Bamboo is an excellent green building material. It’s fast growing, sustainable, and really beautiful. Bamboo floors are a wonderful choice when renovating or building new. But even these sustainable floors contain a bit of formaldehyde. Learn what standards to look for when purchasing and how to ensure you are not exposed to the chemical.
Tag Archives: formaldehyde
In a story that gained national attention last week, it was revealed that certain low-cost Chinese-made laminate flooring products sold by Lumber Liquidators contain a high volume of formaldehyde. CBS’ 60 Minutes did an investigation and found that the product “may fail to meet health and safety standards, because it contains high levels of formaldehyde, a…
This post is part of the green materials report series. GBE is providing information on various building materials and what makes them green. Each post focuses on one material. We will be looking at the ingredients in the material, how it is used, what makes green materials green, and any green product certifications that it has earned. …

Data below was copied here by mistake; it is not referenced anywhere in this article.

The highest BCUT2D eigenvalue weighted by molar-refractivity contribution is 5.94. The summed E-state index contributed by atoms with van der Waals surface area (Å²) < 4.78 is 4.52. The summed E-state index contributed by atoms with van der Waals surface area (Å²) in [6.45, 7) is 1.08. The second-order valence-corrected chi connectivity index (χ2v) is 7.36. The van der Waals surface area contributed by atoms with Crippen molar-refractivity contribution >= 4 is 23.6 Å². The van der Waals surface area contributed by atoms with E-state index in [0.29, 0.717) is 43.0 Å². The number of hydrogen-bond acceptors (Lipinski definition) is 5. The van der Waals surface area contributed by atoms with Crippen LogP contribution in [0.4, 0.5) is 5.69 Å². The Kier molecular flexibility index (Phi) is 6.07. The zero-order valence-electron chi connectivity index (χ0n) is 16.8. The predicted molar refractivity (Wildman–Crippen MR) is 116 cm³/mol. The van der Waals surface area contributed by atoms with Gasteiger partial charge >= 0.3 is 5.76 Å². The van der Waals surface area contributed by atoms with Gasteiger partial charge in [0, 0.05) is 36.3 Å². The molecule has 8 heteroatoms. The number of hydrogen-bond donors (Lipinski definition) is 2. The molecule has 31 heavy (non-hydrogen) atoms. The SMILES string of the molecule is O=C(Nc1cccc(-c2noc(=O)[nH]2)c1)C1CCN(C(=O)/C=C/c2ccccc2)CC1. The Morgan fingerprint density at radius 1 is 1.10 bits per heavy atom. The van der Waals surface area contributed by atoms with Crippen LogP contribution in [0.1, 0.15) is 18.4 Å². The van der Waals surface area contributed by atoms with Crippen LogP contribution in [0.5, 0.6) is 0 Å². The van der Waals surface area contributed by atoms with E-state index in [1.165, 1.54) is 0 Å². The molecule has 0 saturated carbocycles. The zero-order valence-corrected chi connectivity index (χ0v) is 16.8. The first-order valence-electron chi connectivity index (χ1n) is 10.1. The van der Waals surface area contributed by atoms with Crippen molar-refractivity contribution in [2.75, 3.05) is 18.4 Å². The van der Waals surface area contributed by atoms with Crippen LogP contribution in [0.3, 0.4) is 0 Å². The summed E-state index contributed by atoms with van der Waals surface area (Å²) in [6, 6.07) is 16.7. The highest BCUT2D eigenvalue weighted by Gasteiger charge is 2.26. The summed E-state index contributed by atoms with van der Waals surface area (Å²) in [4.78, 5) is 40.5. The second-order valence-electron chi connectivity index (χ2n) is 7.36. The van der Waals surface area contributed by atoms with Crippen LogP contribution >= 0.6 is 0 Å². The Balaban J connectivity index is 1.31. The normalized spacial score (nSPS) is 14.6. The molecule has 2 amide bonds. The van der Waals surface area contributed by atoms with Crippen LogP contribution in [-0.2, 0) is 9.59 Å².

We recently tested several new homes for formaldehyde in the air. The newest home, advertised as a "green" home, had 300 ppb of formaldehyde. Children in homes with only 30 ppb can have decreased lung function. Between 60 ppb and 120 ppb, children are more likely to have asthma and chronic bronchitis. At 100 ppb, most adults experience eye, nose, and throat irritation.
Opening windows is the easiest way to reduce formaldehyde concentrations in homes. The best option is to use only building products that emit little or no formaldehyde. However, when conventional building materials are already in place and emitting formaldehyde, the problem will remedy itself with time. Materials that are several years old emit far less formaldehyde than new products.
Cleaning products and air fresheners can produce formaldehyde. UC Berkeley researchers found that chemicals in pine oils and citrus oils react with ozone in the air, producing formaldehyde. Formaldehyde is a strong eye, nose, throat, and lung irritant. Formaldehyde is also an asthma trigger and a carcinogen, according to the EPA.